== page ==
A Year in Review: Ensuring quality data across the PAL Network
By Muhammad Usman, Deputy Program Manager, PAL Network Secretariat
The citizen-led assessment model was born in India in 2005 when India’s largest NGO – Pratham, designed an innovative new approach to assess the basic reading and numeracy competencies of all children, regardless of their schooling status. Over the past eleven years, the citizen-led assessment model has gained momentum across the global South, where it has been borrowed and adapted to country contexts where not all children are in school and learning.
The citizen-led assessment model was designed carefully and deliberately to cater to the realities found in global South countries. Using trained citizen volunteers, simple tests and tools and assessing all children are all fundamental aspects of the citizen-led assessment model. The design reflects a philosophy that is different from that of standard school-based assessments that have been developed in western country contexts.
The apparent simplicity of the citizen-led assessment, which enables large numbers of ‘ordinary citizens’ to get involved, is backed up by sophisticated ‘behind the scenes’ monitoring processes designed to ensure that the data generated are reliable. This includes systematic processes for sampling, partner and volunteer selection, training, monitoring and recheck. In addition, careful data cleaning and other methods are used to validate the data. However, due to the organic expansion of the network over time, these processes are not consistent across PAL Network countries, nor visible to people outside the network.
January marked the beginning of a newly developed three-year strategy for the network. Focused on ensuring the collection of high quality data, country leaders and data analysts convened in Aurangabad, India for the network’s first workshop on data quality. At the workshop, participants agreed on the need to produce a data quality standards framework. As a starting point, the PAL Network Data and Design Working Group drafted a set of ‘minimum standards’. In addition, 62 documents pertaining to data quality were collected from the network members to inform a larger Data Quality Standards Framework (DQSF).
The draft minimum standards document was tabled at the 4th PAL Network Steering Committee meeting in Mexico City and further explored during the Data and Design Working Group meeting in Xalapa, Mexico. Participants mutually agreed on four next steps:
- To develop a ‘rapid analysis’ framework to analyse the 62 existing documents pertaining to data quality
- To conduct a landscape review of existing international and regional assessment data quality standards
- To draft the first DQSF combining the research and analysis outlined in steps 1 & 2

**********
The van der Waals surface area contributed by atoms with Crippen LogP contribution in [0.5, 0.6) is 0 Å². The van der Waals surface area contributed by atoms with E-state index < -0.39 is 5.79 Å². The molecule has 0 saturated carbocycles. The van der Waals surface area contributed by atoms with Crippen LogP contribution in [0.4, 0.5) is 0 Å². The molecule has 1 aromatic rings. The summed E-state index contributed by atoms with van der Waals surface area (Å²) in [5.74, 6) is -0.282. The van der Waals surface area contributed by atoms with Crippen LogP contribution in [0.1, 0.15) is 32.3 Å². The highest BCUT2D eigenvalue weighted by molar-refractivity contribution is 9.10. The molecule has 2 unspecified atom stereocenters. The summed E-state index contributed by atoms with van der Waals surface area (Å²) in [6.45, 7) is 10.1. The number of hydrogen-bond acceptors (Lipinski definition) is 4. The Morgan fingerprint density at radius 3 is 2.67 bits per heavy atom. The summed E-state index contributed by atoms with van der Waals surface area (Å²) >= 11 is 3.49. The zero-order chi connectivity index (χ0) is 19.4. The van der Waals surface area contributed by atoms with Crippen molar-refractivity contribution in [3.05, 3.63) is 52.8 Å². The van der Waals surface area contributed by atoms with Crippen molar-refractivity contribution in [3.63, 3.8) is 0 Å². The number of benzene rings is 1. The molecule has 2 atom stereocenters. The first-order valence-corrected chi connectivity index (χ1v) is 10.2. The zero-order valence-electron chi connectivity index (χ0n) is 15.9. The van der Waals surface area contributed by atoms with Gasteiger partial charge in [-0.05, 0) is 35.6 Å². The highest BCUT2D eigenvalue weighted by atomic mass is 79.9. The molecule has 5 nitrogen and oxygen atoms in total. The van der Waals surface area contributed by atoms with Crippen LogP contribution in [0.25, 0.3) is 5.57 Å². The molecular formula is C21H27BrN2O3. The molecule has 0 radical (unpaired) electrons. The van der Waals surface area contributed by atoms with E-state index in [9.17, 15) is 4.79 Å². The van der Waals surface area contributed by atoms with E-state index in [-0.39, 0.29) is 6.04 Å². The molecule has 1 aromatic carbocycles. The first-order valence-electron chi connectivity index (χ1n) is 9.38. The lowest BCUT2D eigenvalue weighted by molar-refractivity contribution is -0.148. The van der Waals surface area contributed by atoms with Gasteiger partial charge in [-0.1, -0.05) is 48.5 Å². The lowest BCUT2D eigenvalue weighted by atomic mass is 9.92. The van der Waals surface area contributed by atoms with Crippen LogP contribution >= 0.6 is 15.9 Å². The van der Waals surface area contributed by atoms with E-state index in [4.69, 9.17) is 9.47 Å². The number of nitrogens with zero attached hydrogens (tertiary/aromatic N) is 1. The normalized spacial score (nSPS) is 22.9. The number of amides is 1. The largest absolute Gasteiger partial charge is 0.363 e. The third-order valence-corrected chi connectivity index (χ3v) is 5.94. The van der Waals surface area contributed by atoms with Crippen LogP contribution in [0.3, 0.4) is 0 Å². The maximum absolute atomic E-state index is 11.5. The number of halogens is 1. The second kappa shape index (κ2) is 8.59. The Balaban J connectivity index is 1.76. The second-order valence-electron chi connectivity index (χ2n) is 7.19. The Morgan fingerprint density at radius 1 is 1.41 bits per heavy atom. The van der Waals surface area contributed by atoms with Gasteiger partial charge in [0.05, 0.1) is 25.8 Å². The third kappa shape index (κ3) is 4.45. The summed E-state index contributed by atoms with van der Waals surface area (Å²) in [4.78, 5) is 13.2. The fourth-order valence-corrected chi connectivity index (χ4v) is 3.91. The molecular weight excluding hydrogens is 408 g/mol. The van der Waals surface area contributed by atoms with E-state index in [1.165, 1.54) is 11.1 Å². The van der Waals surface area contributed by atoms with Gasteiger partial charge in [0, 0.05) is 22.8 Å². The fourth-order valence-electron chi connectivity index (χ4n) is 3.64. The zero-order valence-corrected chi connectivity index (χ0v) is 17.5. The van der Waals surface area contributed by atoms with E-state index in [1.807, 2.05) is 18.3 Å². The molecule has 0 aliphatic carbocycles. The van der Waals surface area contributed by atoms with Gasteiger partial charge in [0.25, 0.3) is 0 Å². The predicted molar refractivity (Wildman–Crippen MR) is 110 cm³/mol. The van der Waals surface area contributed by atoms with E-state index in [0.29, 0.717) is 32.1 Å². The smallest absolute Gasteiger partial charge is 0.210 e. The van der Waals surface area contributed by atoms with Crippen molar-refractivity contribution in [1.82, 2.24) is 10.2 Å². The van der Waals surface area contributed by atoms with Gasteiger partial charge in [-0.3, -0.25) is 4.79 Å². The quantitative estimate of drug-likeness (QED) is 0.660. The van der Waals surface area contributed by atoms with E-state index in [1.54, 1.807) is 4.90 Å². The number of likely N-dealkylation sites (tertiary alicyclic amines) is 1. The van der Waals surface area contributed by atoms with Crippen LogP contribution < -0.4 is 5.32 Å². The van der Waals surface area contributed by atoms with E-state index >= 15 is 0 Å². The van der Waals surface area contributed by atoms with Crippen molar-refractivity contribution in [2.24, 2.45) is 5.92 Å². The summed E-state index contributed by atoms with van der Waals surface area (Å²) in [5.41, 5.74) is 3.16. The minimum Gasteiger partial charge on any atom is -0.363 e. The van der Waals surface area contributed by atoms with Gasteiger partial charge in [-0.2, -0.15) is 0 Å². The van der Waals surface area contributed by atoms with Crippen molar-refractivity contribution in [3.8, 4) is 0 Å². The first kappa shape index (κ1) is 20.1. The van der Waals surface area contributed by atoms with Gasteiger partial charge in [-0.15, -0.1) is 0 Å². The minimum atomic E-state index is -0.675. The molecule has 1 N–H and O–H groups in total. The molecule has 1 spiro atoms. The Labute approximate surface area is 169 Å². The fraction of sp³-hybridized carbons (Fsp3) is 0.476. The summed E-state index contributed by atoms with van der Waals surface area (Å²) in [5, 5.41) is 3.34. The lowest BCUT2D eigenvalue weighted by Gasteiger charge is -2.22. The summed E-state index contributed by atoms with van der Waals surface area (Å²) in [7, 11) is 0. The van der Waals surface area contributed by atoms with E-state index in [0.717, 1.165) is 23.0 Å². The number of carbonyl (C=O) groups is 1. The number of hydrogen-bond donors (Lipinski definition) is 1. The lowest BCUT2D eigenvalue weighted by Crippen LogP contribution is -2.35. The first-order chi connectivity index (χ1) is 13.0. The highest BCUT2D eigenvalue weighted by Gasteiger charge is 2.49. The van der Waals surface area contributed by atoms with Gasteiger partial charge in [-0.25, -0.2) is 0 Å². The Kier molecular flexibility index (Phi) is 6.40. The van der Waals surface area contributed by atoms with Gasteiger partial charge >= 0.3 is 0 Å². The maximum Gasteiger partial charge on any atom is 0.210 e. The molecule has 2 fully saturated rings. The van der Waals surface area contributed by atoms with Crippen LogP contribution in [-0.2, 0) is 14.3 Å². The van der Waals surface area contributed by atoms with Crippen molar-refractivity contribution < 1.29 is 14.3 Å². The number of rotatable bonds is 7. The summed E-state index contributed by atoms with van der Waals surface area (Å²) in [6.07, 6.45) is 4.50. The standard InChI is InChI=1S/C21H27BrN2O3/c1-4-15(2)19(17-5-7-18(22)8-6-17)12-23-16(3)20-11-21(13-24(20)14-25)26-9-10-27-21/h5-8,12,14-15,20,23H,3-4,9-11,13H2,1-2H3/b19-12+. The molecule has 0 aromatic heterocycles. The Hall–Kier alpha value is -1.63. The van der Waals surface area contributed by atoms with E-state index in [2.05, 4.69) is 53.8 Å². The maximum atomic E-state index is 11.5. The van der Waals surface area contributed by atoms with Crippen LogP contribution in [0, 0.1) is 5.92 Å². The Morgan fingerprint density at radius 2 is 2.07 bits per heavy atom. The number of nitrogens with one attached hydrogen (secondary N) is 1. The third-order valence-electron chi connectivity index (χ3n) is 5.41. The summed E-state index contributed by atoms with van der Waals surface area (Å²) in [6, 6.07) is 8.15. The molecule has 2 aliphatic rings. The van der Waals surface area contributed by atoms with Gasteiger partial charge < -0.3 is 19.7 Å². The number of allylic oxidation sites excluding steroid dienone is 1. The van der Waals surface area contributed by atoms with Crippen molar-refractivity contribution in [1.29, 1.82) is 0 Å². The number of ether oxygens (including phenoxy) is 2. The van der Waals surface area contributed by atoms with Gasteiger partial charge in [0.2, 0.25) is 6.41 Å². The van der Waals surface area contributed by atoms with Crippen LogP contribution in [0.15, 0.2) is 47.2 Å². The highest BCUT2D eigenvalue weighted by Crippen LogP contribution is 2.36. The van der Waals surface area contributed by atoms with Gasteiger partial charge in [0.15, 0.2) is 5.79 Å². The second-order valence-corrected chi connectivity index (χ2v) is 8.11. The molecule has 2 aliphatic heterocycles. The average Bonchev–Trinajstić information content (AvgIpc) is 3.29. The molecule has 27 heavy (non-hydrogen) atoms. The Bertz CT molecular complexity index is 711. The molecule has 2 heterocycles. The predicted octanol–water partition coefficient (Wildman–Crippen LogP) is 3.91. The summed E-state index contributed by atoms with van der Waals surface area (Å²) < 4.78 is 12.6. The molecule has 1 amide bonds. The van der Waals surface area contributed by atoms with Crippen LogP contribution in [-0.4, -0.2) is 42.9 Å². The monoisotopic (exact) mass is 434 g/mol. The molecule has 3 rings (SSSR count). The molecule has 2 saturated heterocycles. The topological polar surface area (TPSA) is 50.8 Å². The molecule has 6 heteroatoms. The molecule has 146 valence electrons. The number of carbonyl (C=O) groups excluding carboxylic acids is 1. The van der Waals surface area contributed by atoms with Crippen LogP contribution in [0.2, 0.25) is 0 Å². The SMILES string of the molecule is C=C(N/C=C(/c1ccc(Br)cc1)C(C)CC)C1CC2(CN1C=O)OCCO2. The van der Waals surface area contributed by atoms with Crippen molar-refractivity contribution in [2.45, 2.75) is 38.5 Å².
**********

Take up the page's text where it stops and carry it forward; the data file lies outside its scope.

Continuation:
- To reconvene the appropriate experts to finalize the DQSF and draft an implementation strategy
The PAL Network Secretariat undertook the initial analysis of the existing network documents, with follow-up Skype interviews conducted with data analysts across the network.
The National Foundation for Education Research (NFER) was identified to conduct a landscape review of existing international and regional assessment data quality standards to inform the creation of the DQSF. The PAL Network Data and Design Working Group and the Network Secretariat then worked in consultation with NFER to draft the DQSF.
November – December 2017
Consultation between Data and Design Working Group and Secretariat team began in preparation to hold the second data workshop in 2018. The workshop will once again convene country leaders and data analysts to finalize the DQSF document and begin planning for the implementation of the DQSF, starting with self-reporting and peer-monitoring mechanisms.
Looking forward: Building on the foundations laid in 2017
The Data Quality Standards Framework (DQSF) is a central element to the network-wide commitment to producing high quality, robust data to be reported at regional, national and international levels. The DQSF will help PAL Network countries to improve technical rigour, whilst allowing flexibility to accommodate the diversity of processes and adaptations to local context that is central to the citizen-led assessment model. The creation of the DQSF will be accompanied by implementation and monitoring plans, where member countries will support each other to meet the minimum required standards, learn from best practice across the network and help target technical support. The DQSF aims to be clear and accessible to all users, no matter how familiar they are with citizen-led assessments.